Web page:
WHILE their views on what’s best for Scots’ personal finances differ wildly, it’s clear both side of the debate agree on the issue’s importance
For a small country, Scotland contains multitudes. It is only a short distance by road from the splendour of Glasgow’s west end or the genteel luxury of its wealthy suburbs to impoverished housing estates still scarred by the consequences of post-industrial decline. The low road and the high road take you to very different Scotlands that are defined as much by their differences as by anything they have in common. Neither Scotland can be ignored in this referendum campaign; neither is large enough on its own to deliver victory to either campaign.
Despite this, it is generally agreed that votes cast in the former industrial heartlands of Glasgow City, Renfrewshire and Lanarkshire will have a disproportionate influence upon the eventual outcome. Labour voters in Castlemilk or Hamilton; Easterhouse or Gourock are considered the most important potential “swing” constituency upon which the result will hinge.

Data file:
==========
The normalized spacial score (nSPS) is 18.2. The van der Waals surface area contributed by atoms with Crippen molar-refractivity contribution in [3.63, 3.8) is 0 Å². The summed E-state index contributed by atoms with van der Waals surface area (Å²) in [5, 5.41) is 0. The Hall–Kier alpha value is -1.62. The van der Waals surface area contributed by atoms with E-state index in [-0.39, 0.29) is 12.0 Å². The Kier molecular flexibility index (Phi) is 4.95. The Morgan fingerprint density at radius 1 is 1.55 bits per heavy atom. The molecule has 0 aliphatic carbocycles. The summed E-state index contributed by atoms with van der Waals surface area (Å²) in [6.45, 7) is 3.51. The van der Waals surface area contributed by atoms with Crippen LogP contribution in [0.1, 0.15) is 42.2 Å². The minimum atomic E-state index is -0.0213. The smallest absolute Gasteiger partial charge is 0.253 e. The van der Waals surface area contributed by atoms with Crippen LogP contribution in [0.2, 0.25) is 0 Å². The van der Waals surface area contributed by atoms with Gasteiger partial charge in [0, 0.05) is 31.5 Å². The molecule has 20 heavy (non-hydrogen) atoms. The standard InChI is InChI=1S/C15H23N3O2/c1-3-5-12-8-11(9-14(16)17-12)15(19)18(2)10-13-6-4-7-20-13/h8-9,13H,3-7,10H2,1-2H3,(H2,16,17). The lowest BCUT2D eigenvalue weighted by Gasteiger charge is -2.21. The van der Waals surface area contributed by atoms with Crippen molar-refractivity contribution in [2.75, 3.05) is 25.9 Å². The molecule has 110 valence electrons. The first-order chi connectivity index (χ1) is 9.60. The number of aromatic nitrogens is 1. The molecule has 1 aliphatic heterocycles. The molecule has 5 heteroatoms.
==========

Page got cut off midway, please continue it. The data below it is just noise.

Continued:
As a consequence, the campaign experience here is very different to the one found in Morningside or Aberdeen. It is less a struggle about identity or tax than one about social protection and poverty. This is the campaign that seeks to persuade voters who long ago abandoned faith in politics-as-usual to return to the polls and cast their ballots for a different, better, future. A campaign that, as Yes supporters would put it, still believes in a place called Hope.
Jim Sillars, returning to high-profile politics after years in the background, is adamant the referendum will be won – or lost – in housing estates that were once rock-solid Labour voting areas but that now, too often, have become areas detached from political life. Schemes in which grinding poverty produces a kind of despair, apathy and hopelessness that wreaks enormous damage. Unemployment, disability, poor health and low levels of educational attainment have left too many communities behind. A rising tide has not lifted all boats. This, Yes campaigners argue, is a Scotland that literally cannot afford to vote No. What, in any case, do the poorest communities in Scotland have to lose from independence? Where is their so-called “Union dividend”?